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It would be interesting, maybe refreshing to see an RPG without merchants and money.

But I guess the expectation of XP and money for mission accomplished is too deeply entrenched.

 

Too much wealth means you can buy whatever the merchants have to offer.

At that point, isn't having money in the first place something that's keeping you from adventuring?

Why not eliminate money and have everybody just give you everything you want?

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It would be interesting, maybe refreshing to see an RPG without merchants and money.

But I guess the expectation of XP and money for mission accomplished is too deeply entrenched.

 

Too much wealth means you can buy whatever the merchants have to offer.

At that point, isn't having money in the first place something that's keeping you from adventuring?

Why not eliminate money and have everybody just give you everything you want?

 

A communist RPG.

 

:lol:

 

 

Seriously though. This is PoE. A bunch of us backed it based on the idea that this game was going to be much like the infinity engine games. Drastic changes from that model are generally not going to be welcome. Leave it for another game.

 

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Too much wealth means you can buy whatever the merchants have to offer.

This. But then, along the lines of what BrainMuncher was saying, nothing says everything needs to be available as soon as you have the money for it. Even if you could start the game with infinite gold, if the first village you come to has a modest array of leather armors, then, *gasp*, you can adequately outfit yourself with decent protection!

 

And yeah, at a certain point, it's more realistic for some city to have a boatload of goods, ranging all the way up to the highest quality stuff, if you've got the coin. But, as is a big theme in this thread, realism that only serves itself isn't very useful.

 

It'd be more realistic if every time you got a big sword gash, it became gangrenous and you had to amputate it. Or, if you took three arrows, you just bled internally until you died. But, that doesn't support very fun gameplay without the entire rest of the game being designed around not ever getting hit by arrows.

 

Meanwhile, we utilize aspects of realism to determine things like "Hey, a dagger has less reach than a halberd, and a faster attack speed." Doesn't mean we make sure that dagger attacks and halberd attacks work exactly like they do in reality. No, but differing attack speeds and weapon reach provide fun, tactical options in combat. Hence, realism FTW. Not because realism. Because fun gameplay.

 

Limited merchant gold isn't inherently bad. It's just bad if all it does is make merchants not have unrealistically unlimited gold. Realistically, sometimes you wouldn't necessarily be able to find a merchant who would buy something, regardless of how much gold they had, because they didn't think they could sell it, etc. So, even limited gold doesn't make sense if you can just go find another merchant who isn't running on empty.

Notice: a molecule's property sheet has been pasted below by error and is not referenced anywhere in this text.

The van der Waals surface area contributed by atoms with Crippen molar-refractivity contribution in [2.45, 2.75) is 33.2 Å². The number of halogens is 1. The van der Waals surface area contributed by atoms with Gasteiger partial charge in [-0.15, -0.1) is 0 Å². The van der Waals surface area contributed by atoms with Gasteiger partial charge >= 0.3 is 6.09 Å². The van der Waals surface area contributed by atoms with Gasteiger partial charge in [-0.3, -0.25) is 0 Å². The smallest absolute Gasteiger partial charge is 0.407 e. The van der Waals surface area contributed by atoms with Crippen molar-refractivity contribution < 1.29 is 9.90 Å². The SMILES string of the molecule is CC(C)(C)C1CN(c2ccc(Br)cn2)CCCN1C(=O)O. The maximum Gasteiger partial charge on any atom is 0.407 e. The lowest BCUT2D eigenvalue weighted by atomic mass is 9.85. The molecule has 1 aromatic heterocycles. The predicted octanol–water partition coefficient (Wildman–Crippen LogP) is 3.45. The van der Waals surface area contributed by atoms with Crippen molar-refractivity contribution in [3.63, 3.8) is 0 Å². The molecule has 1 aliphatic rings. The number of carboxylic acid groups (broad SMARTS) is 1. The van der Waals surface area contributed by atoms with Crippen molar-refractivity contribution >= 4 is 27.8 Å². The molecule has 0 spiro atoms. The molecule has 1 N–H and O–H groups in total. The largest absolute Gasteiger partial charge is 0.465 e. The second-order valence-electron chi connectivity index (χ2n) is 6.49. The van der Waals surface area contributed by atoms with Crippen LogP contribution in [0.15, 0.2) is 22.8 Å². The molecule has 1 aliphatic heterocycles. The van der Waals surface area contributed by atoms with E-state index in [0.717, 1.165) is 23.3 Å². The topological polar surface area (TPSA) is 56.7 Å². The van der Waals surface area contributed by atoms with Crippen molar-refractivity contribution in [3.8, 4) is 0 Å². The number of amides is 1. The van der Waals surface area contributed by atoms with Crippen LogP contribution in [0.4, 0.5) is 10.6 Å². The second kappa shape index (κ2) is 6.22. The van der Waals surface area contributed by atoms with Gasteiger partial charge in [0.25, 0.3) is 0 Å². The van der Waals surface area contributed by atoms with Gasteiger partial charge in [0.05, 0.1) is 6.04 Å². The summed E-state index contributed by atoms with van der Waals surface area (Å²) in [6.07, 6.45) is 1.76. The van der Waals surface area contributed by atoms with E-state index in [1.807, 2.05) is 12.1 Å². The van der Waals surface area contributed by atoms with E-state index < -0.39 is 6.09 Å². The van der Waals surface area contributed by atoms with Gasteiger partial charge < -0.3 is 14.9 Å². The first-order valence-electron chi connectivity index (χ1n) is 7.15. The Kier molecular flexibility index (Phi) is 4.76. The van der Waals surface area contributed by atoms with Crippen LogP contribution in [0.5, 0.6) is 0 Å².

Should we not start with some Ipelagos, or at least some Greater Ipelagos, before tackling a named Arch Ipelago? 6_u

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In the end the result is, as far as I can see, invariably the same - sooner or later the PC ends up filthy rich without anything to spend it all on.

Exactly, and I think that's a bigger problem than "do vendors have realistic amounts of gold in this game designed around the player obviously selling everything he finds, conveniently, for plenty of cash monies" ever was. Why does found-loot need to be a constant, reliable source of revenue in the first place? I mean, the stronghold management is optional, and it's going to supply money, right? Why not looting pawning?

 

Perhaps because this type of game is placed in a medieval epoch and there really isn't another source of significant funding for peasantry? I mean, the possibility of loot was often a strong motivation for peasants to join a military campaign. We can't really relate because we live in an age of relative plenty compared to the middle ages, and so we have different motivations.

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Too much wealth means you can buy whatever the merchants have to offer.

It would be more accurate to say that too much wealth by the end of the game means that you can buy anything your party wants from the merchant stock. Yes, yes. Horrible design, I know, but I prefer it that way. Sue me.

 

But to answer your question: sure. At some point in an any decent RPG, too much shopping hinders adventuring, which is why I don't advocate a system where the game's best items are found in shops.